In this day and age — #MeToo, wage gap issues, etc. — when it comes to dating, there are two seemingly opposing forces: chivalry and equality. (Please note that in this column, I am defaulting to opposite-sex couples, but similar concepts apply in same-sex couples.)

Chivalry: The guy pays.

Equality: You split the bill because no one is entitled.

Chivalry: The guy holds the door open.

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Equality: Whoever gets to the door first holds it open.

Chivalry: The man asks the woman out.

Equality: Whoever wants to ask the other person out should just do it.

No, there’s no question that I’m all for women’s independence, and I believe that women should be paid the same as men in the workplace and have all of the same privileges in life. That doesn’t, however, mean that I believe women and men should have the same place when it comes to dating.

Equal partnership? Yes. But women also have an intrinsic need to feel both pursued and secure.

Does a man need to feel these things, too? I believe men need to feel appreciated, and sometimes needed, but not taken advantage of, especially financially.

Where does this leave most people?

Confused.

When my female clients tell me they want a take-charge kind of guy, the kind who asks them out confidently and who pays for the bill, what they have to remember is that things are now blurred. One woman wants this treatment, and another wants to yell “I don’t need anything from you!” and ask not to be treated to anything. One woman may want a man to push her against a door and kiss her on a date because it’s sexy. Another may view this same action as sexual harassment, or even assault. Neither of them is wrong.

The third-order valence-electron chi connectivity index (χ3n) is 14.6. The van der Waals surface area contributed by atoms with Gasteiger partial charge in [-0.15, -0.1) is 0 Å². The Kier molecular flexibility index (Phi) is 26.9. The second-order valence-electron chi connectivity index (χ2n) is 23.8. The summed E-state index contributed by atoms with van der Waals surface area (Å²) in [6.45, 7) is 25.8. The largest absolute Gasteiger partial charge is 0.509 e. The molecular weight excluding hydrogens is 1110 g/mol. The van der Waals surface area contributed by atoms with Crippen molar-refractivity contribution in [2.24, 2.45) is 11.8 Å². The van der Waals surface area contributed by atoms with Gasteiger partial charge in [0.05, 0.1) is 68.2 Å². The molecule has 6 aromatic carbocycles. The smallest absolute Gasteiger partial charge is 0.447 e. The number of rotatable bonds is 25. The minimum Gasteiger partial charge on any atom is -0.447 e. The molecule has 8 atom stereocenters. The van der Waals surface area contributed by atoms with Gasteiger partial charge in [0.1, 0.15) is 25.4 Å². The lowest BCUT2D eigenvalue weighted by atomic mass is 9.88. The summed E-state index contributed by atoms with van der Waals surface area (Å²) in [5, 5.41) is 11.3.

But men, at least some of those I’m working with, are shying away from taking risks on either end. Do they go for chivalry or equality? Where is the line?

For every piece of advice I give, there is someone who, of course, believes the exact opposite. Some women have no interest in being treated — financially or otherwise — to things, don’t want to be made to feel taken care of (“I can open that car door myself, thank you very much”), and don’t think the guy should be responsible for any more or less than the woman.

I’m seeing that younger generations, like millennials, are much more of the equality mindset, whereas baby boomers prefer the chivalry. And those in the middle? A mixed bag.

I thought someone I dated seriously once handled things well: He asked. He asked if I liked the door held open for me (yes), if I liked to be treated sometimes to dinner (yes), and if I liked when he moved to stand on the outside of the sidewalk (again, yes). He asked because he didn’t know. Apparently, his last girlfriend wanted none of that treatment because she grew up in a home with such traditional gender roles that she was trying to break out of that mindset. Asking is always a good place to start.

Lastly, on the flip side, if you want something — mainly speaking to the women here — tell your partner. No one is a mind reader, so if you want someone to do something or you particularly like a gesture, mention it. You can’t get angry with someone for not doing something you want if he simply doesn’t know.

Erika Ettin is the founder of A Little Nudge, where she helps others navigate the often intimidating world of online dating. ©2020 Erika Ettin Distributed by Tribune Content Agency, LLC.